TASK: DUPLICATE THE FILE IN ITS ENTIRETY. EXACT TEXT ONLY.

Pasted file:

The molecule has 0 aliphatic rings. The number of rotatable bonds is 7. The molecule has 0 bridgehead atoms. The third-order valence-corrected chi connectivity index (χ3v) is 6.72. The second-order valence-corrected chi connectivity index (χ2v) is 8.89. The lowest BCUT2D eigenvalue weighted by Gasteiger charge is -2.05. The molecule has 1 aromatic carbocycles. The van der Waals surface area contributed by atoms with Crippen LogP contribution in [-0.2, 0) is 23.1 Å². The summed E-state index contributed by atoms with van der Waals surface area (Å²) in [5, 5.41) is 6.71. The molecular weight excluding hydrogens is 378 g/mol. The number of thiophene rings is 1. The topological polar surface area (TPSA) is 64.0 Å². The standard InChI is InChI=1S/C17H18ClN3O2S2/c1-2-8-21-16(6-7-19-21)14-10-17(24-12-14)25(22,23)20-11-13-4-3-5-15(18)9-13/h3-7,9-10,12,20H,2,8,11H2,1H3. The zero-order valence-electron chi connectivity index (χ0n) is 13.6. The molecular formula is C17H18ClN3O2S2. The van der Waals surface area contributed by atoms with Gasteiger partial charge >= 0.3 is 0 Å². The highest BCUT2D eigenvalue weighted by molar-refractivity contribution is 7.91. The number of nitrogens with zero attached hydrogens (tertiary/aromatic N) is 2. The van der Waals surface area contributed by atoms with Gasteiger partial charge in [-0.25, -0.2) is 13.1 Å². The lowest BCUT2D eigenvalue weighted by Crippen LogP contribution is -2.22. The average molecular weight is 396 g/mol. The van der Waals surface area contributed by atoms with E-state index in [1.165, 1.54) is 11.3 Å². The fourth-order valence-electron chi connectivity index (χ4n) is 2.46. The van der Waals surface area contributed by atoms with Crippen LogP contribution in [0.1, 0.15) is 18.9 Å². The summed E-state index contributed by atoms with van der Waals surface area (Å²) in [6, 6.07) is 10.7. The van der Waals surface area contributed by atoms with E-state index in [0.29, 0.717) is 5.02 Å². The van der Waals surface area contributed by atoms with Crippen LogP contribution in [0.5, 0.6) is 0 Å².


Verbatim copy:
The molecule has 0 aliphatic rings. The number of rotatable bonds is 7. The molecule has 0 bridgehead atoms. The third-order valence-corrected chi connectivity index (χ3v) is 6.72. The second-order valence-corrected chi connectivity index (χ2v) is 8.89. The lowest BCUT2D eigenvalue weighted by Gasteiger charge is -2.05. The molecule has 1 aromatic carbocycles. The van der Waals surface area contributed by atoms with Crippen LogP contribution in [-0.2, 0) is 23.1 Å². The summed E-state index contributed by atoms with van der Waals surface area (Å²) in [5, 5.41) is 6.71. The molecular weight excluding hydrogens is 378 g/mol. The number of thiophene rings is 1. The topological polar surface area (TPSA) is 64.0 Å². The standard InChI is InChI=1S/C17H18ClN3O2S2/c1-2-8-21-16(6-7-19-21)14-10-17(24-12-14)25(22,23)20-11-13-4-3-5-15(18)9-13/h3-7,9-10,12,20H,2,8,11H2,1H3. The zero-order valence-electron chi connectivity index (χ0n) is 13.6. The molecular formula is C17H18ClN3O2S2. The van der Waals surface area contributed by atoms with Gasteiger partial charge >= 0.3 is 0 Å². The highest BCUT2D eigenvalue weighted by molar-refractivity contribution is 7.91. The number of nitrogens with zero attached hydrogens (tertiary/aromatic N) is 2. The van der Waals surface area contributed by atoms with Gasteiger partial charge in [-0.25, -0.2) is 13.1 Å². The lowest BCUT2D eigenvalue weighted by Crippen LogP contribution is -2.22. The average molecular weight is 396 g/mol. The van der Waals surface area contributed by atoms with E-state index in [1.165, 1.54) is 11.3 Å². The fourth-order valence-electron chi connectivity index (χ4n) is 2.46. The van der Waals surface area contributed by atoms with Crippen LogP contribution in [0.1, 0.15) is 18.9 Å². The summed E-state index contributed by atoms with van der Waals surface area (Å²) in [6, 6.07) is 10.7. The van der Waals surface area contributed by atoms with E-state index in [0.29, 0.717) is 5.02 Å². The van der Waals surface area contributed by atoms with Crippen LogP contribution in [0.5, 0.6) is 0 Å².